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Topic: Multimeter SD data logger (Read 5477 times) previous topic - next topic


Any interest in a multimeter to SD data logging program?

I have been playing with a cheap, $30, multimeter with an RS232 interface.  It even includes a k type thermocouple.



The included PC software did not function with my Win7 machine so I decided to try building an Arduino SD logger.

I found the meter's serial protocol http://www.multimeterwarehouse.com/TP4000ZC/TP4000ZC_serial_protocol.pdf.

I discovered that the RS232 cable is just two wires connected to an opto-isolator.  I built a simple cable for the Arduino using a 10k resistor and a 3.5mm stereo plug.

I am able to read the meter's serial data using the Software Serial library and decode the data using the above specification for the meter chip.

Here are some sample records from a debug session.


24 -006.4 m V
35 01.17 n F
66 032.8   C
72 -001.3 u A
157 120.9   V AC
211 40.84   Hz
364 354.6 k Ohms
366 1.460 M Ohms

The first number is the time in seconds, the second number is the value on the meter's display.

The third column is the multiplier (n = 1e-9, u = 1e-6, m = 1e-3, blank = 1, k = 1e3, M = 1e6).

The fourth column is the unit (F = farad, C = degrees Celsius, A = amps, V = volts, Hz, or Ohms).

The fifth column contains AC or is blank.

I plan to write CSV files and write the multiplier as a number.

Several other meters use this chip.


I can hardly believe what I'm reading here......

I have two datalogging multimeters. The reason I have two is that the first one I bought has crappy software. It turns out that the second has crappy software too. They were bought to replace a dongle that actually has good software but is unreliable. I was only wondering under the shower a couple of nights ago, that I might be able to put this stuff to better use by way of an Arduino.

It looks like this is possible.

Karma to you.

The meter to I have to hand is a UT61C. It cost me a lot more than $30 but looks much the same as yours. It has two opto eyes under a sliding cover.

Are you essentially just using a 10k in series to connect the meter to a digital pin? I have just pulled the D9 plug apart. There is a lot of wiring there but it doesn't mean it is all used at the other end.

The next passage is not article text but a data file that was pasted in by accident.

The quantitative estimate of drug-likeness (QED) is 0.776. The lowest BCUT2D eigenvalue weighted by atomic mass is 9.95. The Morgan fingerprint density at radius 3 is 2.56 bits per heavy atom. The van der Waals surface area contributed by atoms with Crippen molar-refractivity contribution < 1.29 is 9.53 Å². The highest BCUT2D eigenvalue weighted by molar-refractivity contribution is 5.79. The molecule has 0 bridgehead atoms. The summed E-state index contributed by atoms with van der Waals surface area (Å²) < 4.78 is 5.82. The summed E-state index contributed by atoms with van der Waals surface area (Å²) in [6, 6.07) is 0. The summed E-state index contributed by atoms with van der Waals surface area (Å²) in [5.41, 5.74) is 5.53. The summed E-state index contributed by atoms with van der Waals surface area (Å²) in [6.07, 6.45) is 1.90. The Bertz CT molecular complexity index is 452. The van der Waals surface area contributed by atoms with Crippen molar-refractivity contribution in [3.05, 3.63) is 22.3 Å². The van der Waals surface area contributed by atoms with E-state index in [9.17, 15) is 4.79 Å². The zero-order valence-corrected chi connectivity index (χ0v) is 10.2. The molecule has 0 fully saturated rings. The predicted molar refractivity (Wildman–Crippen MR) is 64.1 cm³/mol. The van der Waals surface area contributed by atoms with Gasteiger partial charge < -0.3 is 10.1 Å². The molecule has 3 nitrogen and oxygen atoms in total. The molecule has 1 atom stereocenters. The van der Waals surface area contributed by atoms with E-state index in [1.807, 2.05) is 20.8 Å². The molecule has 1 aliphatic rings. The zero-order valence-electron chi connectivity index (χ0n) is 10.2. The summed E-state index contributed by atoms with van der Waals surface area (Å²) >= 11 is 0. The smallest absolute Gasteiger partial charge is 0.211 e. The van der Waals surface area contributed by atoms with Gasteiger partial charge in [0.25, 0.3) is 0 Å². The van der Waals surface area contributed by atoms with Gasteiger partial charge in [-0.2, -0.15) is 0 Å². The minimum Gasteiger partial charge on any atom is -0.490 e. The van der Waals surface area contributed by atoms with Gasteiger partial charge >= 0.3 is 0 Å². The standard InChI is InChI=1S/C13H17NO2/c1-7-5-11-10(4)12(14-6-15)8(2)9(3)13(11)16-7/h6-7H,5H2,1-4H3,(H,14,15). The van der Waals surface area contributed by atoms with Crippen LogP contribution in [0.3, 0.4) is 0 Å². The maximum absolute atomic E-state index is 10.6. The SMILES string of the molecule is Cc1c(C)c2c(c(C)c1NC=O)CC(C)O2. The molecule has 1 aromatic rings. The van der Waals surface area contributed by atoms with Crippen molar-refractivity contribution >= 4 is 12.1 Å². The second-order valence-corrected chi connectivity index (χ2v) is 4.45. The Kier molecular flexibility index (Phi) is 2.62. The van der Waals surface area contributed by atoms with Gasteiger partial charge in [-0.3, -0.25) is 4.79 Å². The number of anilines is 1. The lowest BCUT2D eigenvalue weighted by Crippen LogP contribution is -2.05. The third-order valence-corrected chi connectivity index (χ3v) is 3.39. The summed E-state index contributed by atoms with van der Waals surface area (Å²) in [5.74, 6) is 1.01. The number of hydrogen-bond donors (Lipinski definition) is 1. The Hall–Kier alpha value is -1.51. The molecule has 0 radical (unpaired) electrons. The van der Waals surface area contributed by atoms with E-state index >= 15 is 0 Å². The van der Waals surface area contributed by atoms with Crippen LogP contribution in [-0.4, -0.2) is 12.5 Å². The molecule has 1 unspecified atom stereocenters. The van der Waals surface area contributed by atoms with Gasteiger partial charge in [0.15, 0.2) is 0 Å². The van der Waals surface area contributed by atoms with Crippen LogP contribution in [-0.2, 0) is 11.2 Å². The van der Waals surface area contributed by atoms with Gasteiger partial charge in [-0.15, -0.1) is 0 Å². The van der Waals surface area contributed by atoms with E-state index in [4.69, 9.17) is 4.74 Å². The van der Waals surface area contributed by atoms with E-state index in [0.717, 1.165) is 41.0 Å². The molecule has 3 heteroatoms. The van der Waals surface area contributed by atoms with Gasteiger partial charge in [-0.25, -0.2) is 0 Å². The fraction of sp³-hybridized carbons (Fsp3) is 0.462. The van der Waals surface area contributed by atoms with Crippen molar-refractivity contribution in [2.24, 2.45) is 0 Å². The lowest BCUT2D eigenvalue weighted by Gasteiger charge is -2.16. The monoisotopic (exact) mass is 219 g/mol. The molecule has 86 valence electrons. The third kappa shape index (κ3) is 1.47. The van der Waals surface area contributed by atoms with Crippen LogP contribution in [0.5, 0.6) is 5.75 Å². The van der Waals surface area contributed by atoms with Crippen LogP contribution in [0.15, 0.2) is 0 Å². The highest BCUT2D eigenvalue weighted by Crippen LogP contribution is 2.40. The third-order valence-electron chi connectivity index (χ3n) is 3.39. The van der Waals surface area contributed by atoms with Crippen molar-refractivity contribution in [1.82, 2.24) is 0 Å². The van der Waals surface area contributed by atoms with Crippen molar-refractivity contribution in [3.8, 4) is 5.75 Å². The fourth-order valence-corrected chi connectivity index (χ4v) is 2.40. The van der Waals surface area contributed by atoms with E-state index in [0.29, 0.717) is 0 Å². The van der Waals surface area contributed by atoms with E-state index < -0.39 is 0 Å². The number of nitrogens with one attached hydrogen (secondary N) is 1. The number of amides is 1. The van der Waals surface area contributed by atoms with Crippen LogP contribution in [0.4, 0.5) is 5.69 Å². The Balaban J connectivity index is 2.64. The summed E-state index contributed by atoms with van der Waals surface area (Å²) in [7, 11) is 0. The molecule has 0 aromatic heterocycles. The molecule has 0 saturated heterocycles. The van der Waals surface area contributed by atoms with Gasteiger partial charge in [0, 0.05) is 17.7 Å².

The UT61C sends 14 byte packets and several websites have the protocol.  The protocol is in the file UT61BCD.LOG on this site.


Here is the meter chip datasheet http://www.ic-fortune.com/upload/Download/FS9922-DMM4-DS-11_EN.pdf.

Making an interface cable is a bit tricky.  These meters have opto-isolators and use tricks to generate RS232 with power from control lines driven by the PC serial interface.

I was able to use 5V and a resistor to generate TTL serial from the output of the opto-isolator.

I don't know how the UT61C does it's serial.


I have posted a sketch for logging data from a TekPower TP4000ZC or Digitek DT4000ZC multimeter as TP4000ZC20130427.zip code.google.com/p/beta-lib/downloads/list.

Instructions for interfacing the meter to an Arduino are included.  The interface consists of a standard audio cable with 3.5 mm plugs, a 3.5 mm socket, and a 10k resistor.

Here is the readme file:

The sketch TP4000ZC.ino is a data logger for TekPower TP4000ZC and
Digitek DT4000ZC multimeters.

This sketch requires the SdFat library located here:


An Arduino interface for the meter is described in interface.txt.

logger.jpg shows my debug setup.

The meter protocol is defined in TP4000ZC_serial_protocol.pdf.

Links to other meter info are in meter_info_url.txt.

The sketch was debugged with an Adafruit Data Logging Shield but
any SD module/shield should work.

Data is logged to a file named DMMLOGnn.CSV where nn is a number 00-99.

The csv log file has three or four columns depending on the value of

For MULTIPLIER_FORMAT = 1 the format is:
<time in seconds from boot>,<value with multiplier>,<units and other info>

For MULTIPLIER_FORMAT = 2 the format is:
<time in seconds from boot>,<value>,<multiplier number>,<units and other info>

For MULTIPLIER_FORMAT = 3 the format is:
<time in seconds from boot>,<value>,<multiplier character>,<units and other info>
possible multiplier characters are

'n' - nano
'u' - micro
'm' - milli
' ' - multiplier of one
'k' - kilo
'M' - Mega

The following are configuration parameters:

const uint8_t DMM_RX_PIN = A0;   // DMM connected to analog pin 0.
const uint8_t DMM_TX_PIN = A1;   // Analog pin 1, not used.
const uint8_t SD_CS_PIN = SS;    // SD chip select pin.

// Options for multiplier format are 1, 2, 3

// If ECHO_TO_SERIAL is nonzero, print record to Serial.
#define ECHO_TO_SERIAL 1


I do appreciate that this is an old post. However, I wanted tie this thread to question I raised recently.

I was unable to replicate fat16lib attempt, I quote: "I discovered that the RS232 cable is just two wires connected to an opto-isolator.  I built a simple cable for the Arduino using a 10k resistor and a 3.5mm stereo plug."

My new thread: http://forum.arduino.cc/index.php?topic=395457.0

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